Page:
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Shippers fearing a replay of a costly and damaging strike by UPS Teamsters of 20 years ago can exhale. The world’s largest small package company and its approximately 265,000 Teamsters have reached what UPS calls a “handshake agreement” on a five-year labor deal that could pave the way for Sunday deliveries.
The tentative agreement in principle ends months of collective bargaining in a deal subject to ratification. It covers Teamsters-represented UPS employees in small package roles.
Supplemental agreements covering many large locals have yet to be finalized. Once these supplements are resolved there will be a meeting of all local unions known as the “two-person committee” (two officers and/or agents from each local representing UPS) to review the tentative agreement.
Negotiations continue on a separate agreement covering 11,000 Teamsters-represented employees at UPS Freight, the former Overnite operation that is UPS’s LTL freight unit. Those negotiations will continue in Minneapolis, July 9-12, with economics and subcontracting as the main topics.
UPS said its goal was “to reward the company’s employees for their contributions to its success while enabling the business to remain flexible” to meet shippers’ needs.
“Each of these goals has been met in the new agreement,” the company said in a statement. “UPS is well-positioned to grow and meet the needs of its customers.”
Riding an e-commerce boomlet, UPS earned $4.9 billion net income last year on revenue of $65.9 billion, compared with net income of $3.4 billion on $60.9 billion revenue in 2017.
The new UPS agreement goes into effect Aug. 1, once ratified by employees.
Details of the agreement started to leak out almost immediately after the ink was dry. The Teamsters confirmed the deal would raise the minimum wage for part-time workers from $10 to $13 beginning Aug. 1 and to $15.50 by Aug. 1, 2022. The union had proposed a $15 starting wage for part-timers, so the Teamsters appeared to compromise here.
For full-time UPSers would see pay increases of $4.15 more per hour, spread out over five years, are included in the deal. The union had asked for a $1 per hour raise each year over the five years, so the Teamsters nearly got what they were asking as the typical UPS small package driver will now earn a base salary of just over $40 an hour.
The deal includes a new “hybrid” classification called “full-time combination driver," who will start at $20.50 per hour with a top rate of $34.79 by the end of the contract, the Teamsters said. That’s about $6 less than regular UPS package drivers will make at the end of the five-year deal.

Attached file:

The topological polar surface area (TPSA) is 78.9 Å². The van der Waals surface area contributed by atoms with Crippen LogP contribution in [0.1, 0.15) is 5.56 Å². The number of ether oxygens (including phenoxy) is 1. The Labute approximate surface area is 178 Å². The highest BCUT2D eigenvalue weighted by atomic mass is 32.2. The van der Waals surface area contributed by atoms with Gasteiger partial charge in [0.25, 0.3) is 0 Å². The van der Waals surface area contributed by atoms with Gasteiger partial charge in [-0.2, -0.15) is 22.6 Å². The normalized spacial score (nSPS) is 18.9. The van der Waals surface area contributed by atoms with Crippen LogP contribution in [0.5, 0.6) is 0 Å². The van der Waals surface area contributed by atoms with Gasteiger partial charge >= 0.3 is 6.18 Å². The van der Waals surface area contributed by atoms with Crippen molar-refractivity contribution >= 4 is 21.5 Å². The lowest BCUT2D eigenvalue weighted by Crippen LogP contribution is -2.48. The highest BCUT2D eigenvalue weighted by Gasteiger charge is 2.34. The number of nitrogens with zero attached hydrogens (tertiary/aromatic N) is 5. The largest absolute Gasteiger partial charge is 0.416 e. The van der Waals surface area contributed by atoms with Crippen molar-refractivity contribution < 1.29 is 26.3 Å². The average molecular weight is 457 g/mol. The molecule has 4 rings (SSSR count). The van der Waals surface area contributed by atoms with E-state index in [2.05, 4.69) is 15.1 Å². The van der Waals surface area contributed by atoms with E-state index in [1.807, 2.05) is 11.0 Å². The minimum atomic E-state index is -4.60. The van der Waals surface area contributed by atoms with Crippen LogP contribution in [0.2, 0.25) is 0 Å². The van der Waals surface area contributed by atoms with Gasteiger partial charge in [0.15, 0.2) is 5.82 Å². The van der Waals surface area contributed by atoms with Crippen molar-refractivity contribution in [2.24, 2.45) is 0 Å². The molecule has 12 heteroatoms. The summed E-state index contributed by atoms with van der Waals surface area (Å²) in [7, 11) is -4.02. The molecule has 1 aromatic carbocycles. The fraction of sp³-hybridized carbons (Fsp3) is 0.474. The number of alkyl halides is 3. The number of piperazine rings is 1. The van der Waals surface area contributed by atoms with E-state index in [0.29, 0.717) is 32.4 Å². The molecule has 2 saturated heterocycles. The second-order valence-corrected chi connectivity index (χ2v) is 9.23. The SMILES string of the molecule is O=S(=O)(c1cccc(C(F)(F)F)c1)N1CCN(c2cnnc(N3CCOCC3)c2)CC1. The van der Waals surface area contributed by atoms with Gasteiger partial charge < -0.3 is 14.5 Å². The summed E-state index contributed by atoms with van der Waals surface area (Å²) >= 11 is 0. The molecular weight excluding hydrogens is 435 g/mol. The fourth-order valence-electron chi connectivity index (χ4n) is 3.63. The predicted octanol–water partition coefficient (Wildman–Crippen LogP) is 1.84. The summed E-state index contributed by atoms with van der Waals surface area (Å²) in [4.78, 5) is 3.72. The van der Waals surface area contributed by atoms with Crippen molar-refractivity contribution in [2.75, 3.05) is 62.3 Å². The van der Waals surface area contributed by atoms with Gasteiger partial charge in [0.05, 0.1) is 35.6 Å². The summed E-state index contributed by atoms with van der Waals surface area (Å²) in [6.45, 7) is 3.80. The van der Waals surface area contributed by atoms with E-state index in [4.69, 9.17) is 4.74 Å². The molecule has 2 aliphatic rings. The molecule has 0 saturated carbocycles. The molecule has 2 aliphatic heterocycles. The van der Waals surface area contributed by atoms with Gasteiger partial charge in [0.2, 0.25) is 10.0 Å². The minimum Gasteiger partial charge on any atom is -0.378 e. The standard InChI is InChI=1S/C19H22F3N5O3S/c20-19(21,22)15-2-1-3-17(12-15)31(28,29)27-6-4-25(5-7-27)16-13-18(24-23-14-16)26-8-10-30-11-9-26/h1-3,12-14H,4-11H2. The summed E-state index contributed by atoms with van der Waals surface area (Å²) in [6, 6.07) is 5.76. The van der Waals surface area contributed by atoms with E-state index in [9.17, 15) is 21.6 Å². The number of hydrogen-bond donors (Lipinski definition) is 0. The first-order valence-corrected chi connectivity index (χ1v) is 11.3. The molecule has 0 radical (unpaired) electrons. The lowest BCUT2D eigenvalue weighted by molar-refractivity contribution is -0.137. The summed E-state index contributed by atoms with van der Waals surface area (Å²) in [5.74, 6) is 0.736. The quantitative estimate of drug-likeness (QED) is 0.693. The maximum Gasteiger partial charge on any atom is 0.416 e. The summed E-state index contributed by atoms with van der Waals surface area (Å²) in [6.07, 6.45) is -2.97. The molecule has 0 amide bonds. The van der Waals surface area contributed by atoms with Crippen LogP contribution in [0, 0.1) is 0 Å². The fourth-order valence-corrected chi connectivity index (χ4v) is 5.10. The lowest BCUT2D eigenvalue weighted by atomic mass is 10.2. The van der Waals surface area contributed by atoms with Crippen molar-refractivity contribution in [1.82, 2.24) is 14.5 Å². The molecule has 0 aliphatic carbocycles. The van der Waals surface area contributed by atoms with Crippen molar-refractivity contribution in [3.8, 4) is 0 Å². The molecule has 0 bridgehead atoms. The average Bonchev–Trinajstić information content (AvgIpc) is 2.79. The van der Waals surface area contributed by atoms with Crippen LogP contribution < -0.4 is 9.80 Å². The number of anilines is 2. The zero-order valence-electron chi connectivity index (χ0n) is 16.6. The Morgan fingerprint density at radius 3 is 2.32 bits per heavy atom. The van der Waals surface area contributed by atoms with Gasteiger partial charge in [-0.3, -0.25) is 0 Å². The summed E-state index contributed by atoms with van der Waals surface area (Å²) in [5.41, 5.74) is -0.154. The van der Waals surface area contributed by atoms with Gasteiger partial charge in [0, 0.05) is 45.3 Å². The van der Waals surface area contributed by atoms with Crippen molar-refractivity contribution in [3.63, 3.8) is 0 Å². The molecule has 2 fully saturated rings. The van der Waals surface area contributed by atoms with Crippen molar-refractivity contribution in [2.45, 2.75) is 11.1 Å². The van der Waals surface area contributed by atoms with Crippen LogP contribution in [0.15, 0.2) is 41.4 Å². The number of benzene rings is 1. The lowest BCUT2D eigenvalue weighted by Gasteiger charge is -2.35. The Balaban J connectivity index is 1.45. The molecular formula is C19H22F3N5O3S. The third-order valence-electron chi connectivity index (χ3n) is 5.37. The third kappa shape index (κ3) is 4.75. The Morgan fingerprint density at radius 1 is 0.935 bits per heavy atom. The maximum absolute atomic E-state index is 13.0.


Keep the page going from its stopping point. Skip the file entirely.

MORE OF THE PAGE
The outcome of how many full time jobs will be created out of a section called “22.3 jobs” was not immediately clear. The union had wanted 10,000 new jobs created. UPS said it wanted those new “full-time combination” or hybrid jobs to count toward that 10,000 new jobs level.
"This provision will help to resolve several membership concerns, including Saturday and Sunday delivery, excessive forced overtime, time off, create additional high paying, full-time opportunities for part-time employees and provide thousands of additional contributors to our Teamster pension funds," the Teamsters said in a statement.
The union said it negotiated what it called “substantial increases” to the employer contributions to the various benefit funds, and increased pension benefits under the part-time UPS Pension Plan and the full-time UPS/IBT Pension Plan. But it did not offer specifics.
“I am confident that once the membership has reviewed and understood the changes, they will see that this agreement is among the very best ever negotiated for UPS members,” Denis Taylor, co-chairman of the Teamsters UPS National Negotiating committee, said in a statement. “I realize that the membership is anxious to see the improvements.”
In a conference call with analysts this week, Federal Express Corp. President and COO Dave Bronczek declined to discuss the specifics of any UPS strike contingency plans. Asked how much of UPS volume could you accommodate if there is a strike, Bronczek demurred.
“Obviously, it's a timely question,” Bronczek said. “However, we never actually comment about our competitor's issues or their business considerations.”
However, then he added: “I do want to say something that is very important for our customers though. We will continue to provide outstanding service for our customers we have capacity, only then -- and only then, if there is additional capacity, if there is a need, would we consider other alternatives for other customers. We will take care of our customers first like we always do, the way we ramp up for Christmas peaks and so forth. We can handle it and we're going to take care of our customers.”
Those contingencies presumably have evaporated at UPS’s chief rival in the wake of the tentative labor deal.
Scott Group, trucking analyst at Wolfe Research, had called this UPS contract negotiations crucial to UPS for flexibility in handing the burgeoning e-commerce sector.
“This is a really important labor contract for UPS to get right if it wants to start leveraging strong e-commerce growth," Group said recently, adding that UPS needs “significantly more” labor flexibility. It appears to have won at least that in this deal.